In the office machine industry, it's natural that much of the premium equipment on the market is built around the use of paper. I'm often asked where the industry is headed and what I forecast for the future. The digital age is paving the way for a paperless world, but is that the reality? Switching from paper to digital will be great for easing environmental pressures, and I'm all for that, however the humble A4 isn't ready to become obsolete just yet.
The last decade has seen the paper industry stabilise after several years of revenue decline preceding this period. Whilst the industry is feeling the pressure of the growth of digital media, the market is buoyed by the increasing demand for paper by developing countries. Growth in paper pulp output, and paper consumption is primarily coming from BRICS nations: Brazil, Russia, India, China and South Africa.
The three largest production regions for pulp, paper and paperboard are North America, Europe and Asia. In first place is Asia, with North and South East Asia producing close to 30% of the world's paper output. China is the heavyweight within the Asian region, placing second only to the United States in total paper production by country. Europe is the second-largest producing region and accounts for 21.4%, with North America accounting for 19.6% (IbisWorld, 2016).
Paper Board Production Forecast
Source: Hawkins Wright, 2015
Globalisation and the encouragement of world trade has created an unprecedented era of development for many of the world's nations. Developing countries are entering their own phase of industrialisation, following a similar trajectory to the advanced nations before them. Whilst the technology lag is fast disappearing,paper products will still be in high demand. High production countries like Vietnam, Laos and Mexico represent a growing market for paper products used in packaging.
That's not all...
You would think that the story would be different in advanced economies. As more of our information is recorded in electronic format, surely the demand for paper will subside? Interestingly, this is simply not the case. Industry research has found that 35% of businesses have reduced the number of photocopies, and 44% have moved towards digital mail. However, when it comes to important business documents such as invoices, 77% of companies still opt to print them (American Forest and Paper Association report). The role of paper shredders in destruction of sensitive information is just as important as ever.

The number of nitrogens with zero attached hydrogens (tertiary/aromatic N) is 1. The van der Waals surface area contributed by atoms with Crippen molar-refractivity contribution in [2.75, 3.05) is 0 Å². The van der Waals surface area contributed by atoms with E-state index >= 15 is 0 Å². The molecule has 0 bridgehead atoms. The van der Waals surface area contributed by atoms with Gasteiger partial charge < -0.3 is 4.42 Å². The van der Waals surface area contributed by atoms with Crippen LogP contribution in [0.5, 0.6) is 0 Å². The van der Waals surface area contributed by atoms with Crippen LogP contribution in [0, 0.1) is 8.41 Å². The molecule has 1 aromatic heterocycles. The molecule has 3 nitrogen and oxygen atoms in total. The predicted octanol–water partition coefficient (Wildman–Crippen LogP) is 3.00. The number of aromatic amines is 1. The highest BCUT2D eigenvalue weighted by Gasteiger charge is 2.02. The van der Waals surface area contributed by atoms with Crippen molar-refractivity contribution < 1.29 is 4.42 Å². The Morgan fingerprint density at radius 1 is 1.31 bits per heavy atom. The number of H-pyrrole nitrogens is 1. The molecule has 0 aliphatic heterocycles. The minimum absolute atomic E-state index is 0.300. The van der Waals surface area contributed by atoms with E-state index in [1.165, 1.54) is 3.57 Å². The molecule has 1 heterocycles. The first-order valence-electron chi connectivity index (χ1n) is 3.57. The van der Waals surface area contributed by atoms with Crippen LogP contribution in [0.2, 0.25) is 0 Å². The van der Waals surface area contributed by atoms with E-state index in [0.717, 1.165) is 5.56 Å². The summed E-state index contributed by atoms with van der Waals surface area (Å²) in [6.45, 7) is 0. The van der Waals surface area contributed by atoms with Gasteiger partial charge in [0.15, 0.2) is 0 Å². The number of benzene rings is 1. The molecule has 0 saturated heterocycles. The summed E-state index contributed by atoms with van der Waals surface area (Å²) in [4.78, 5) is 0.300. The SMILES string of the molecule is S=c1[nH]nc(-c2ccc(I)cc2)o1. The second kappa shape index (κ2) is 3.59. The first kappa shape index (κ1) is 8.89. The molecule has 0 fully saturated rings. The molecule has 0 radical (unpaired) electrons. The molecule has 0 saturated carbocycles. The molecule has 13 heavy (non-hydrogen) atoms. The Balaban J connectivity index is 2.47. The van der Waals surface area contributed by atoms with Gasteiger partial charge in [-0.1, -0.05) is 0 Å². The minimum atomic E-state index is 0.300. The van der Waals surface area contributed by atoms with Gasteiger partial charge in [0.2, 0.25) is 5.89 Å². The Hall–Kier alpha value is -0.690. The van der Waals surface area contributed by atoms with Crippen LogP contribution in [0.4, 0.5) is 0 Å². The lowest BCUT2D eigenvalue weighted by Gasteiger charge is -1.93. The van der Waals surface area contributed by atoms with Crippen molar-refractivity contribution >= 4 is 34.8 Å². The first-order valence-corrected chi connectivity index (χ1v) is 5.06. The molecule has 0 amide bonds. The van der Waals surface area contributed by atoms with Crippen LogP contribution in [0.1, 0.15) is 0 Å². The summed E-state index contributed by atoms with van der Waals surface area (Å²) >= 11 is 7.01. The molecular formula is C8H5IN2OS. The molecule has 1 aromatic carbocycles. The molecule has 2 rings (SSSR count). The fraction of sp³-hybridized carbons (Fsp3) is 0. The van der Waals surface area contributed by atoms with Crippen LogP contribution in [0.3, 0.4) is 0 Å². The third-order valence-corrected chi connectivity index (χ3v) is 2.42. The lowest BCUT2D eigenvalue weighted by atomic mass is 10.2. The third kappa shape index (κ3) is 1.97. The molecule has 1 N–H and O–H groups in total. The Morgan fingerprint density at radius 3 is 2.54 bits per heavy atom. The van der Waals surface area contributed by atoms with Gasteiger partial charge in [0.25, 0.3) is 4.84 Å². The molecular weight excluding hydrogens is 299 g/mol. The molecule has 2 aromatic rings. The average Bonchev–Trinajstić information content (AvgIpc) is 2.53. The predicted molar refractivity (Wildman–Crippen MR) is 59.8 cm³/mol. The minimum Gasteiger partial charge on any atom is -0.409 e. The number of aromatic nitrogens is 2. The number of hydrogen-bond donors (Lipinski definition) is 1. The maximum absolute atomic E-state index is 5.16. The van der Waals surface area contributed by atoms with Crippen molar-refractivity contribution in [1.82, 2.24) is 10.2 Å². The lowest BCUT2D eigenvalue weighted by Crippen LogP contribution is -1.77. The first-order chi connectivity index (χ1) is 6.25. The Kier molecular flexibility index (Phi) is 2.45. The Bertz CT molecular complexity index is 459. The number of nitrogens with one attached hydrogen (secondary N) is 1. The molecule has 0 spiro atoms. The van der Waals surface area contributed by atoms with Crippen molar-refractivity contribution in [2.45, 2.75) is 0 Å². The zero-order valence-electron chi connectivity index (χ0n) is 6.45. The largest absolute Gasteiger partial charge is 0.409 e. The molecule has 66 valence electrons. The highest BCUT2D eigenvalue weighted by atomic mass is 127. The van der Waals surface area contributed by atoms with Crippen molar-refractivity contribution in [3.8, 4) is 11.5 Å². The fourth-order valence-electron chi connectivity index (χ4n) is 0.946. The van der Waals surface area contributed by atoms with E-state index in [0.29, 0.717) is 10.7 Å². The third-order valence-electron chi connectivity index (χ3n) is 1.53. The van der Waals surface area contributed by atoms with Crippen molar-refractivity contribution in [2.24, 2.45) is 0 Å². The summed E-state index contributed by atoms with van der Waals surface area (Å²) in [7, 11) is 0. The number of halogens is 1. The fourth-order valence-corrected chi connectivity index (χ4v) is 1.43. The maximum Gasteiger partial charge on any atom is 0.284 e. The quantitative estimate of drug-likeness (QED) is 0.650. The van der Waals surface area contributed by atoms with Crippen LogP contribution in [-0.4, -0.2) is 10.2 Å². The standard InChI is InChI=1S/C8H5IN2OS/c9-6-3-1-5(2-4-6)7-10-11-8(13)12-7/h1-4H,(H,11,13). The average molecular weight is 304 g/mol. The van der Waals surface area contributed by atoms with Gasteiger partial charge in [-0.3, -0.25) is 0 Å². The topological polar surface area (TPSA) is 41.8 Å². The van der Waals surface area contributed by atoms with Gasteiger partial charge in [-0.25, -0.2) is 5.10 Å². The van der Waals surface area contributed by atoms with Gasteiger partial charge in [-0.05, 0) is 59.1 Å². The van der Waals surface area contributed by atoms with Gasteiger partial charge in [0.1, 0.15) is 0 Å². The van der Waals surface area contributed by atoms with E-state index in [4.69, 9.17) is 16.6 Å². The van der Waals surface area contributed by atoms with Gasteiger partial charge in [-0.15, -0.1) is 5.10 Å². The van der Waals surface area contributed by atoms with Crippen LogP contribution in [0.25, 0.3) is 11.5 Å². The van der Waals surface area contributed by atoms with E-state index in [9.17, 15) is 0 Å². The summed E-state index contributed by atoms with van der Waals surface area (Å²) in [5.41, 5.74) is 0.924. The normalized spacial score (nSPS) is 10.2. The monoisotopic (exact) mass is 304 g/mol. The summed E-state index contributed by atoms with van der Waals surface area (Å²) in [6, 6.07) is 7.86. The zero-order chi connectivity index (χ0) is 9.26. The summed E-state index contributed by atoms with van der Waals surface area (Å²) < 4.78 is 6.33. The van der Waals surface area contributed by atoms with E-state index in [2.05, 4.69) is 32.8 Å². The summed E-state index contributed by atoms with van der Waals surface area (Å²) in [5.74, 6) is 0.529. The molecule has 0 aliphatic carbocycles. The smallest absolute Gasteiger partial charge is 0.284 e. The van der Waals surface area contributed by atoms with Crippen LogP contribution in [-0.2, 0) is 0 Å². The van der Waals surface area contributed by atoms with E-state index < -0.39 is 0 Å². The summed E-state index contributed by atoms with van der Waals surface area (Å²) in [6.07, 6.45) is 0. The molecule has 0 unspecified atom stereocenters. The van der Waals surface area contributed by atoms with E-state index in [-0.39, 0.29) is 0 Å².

We live in an era where digital storage capacity in cloud based applications is near unlimited. So why is paper still so prevalent? Are we resisting change, or is there something special about touching and seeing the information in front of you, in a way that digital cannot replicate?
Workplace of the Future
Future technology: more than just robots
Pioneers of the business world, such as Tesla's Elon Musk and Alibaba's Jack Ma, are famous for leveraging technology to revolutionise their industry. While paper won't be making a wholesale exit any time soon, there are rapid developments in workplace technology that you should be aware of.
I still remember the old overhead projectors from primary school. The ones that used transparent slides that the teacher could draw on. These were made obsolete by modern projectors that would display whatever was on your computer screen. Today we have the modern equivalent of the projector: interactive LED touch screens that literally allow the presenter interact with the display using touch.Technology is improving the way we communicate our information in the office or classroom.
In 2015 Epson released details of the "PaperLab", a paper recycling machine that will revolutionise waste management in the workplace. The machine works by pulverising into individual fibers in a process known as "befibrating". Traditionally, paper shredders have been used to recycle used paper and to destroy classified information. The Paperlab is even more secure than the best government shredders, turning a document into a brand new, clean sheet. Not only does this have obvious application in recycling, it allows businesses to process secure documents on-site.
The only materials required for this process are a small amount of water and a binding agent. That's it. Epson plan to release the Paperlab sometime in 2018, creating an industry estimated to be worth $4 billion annually.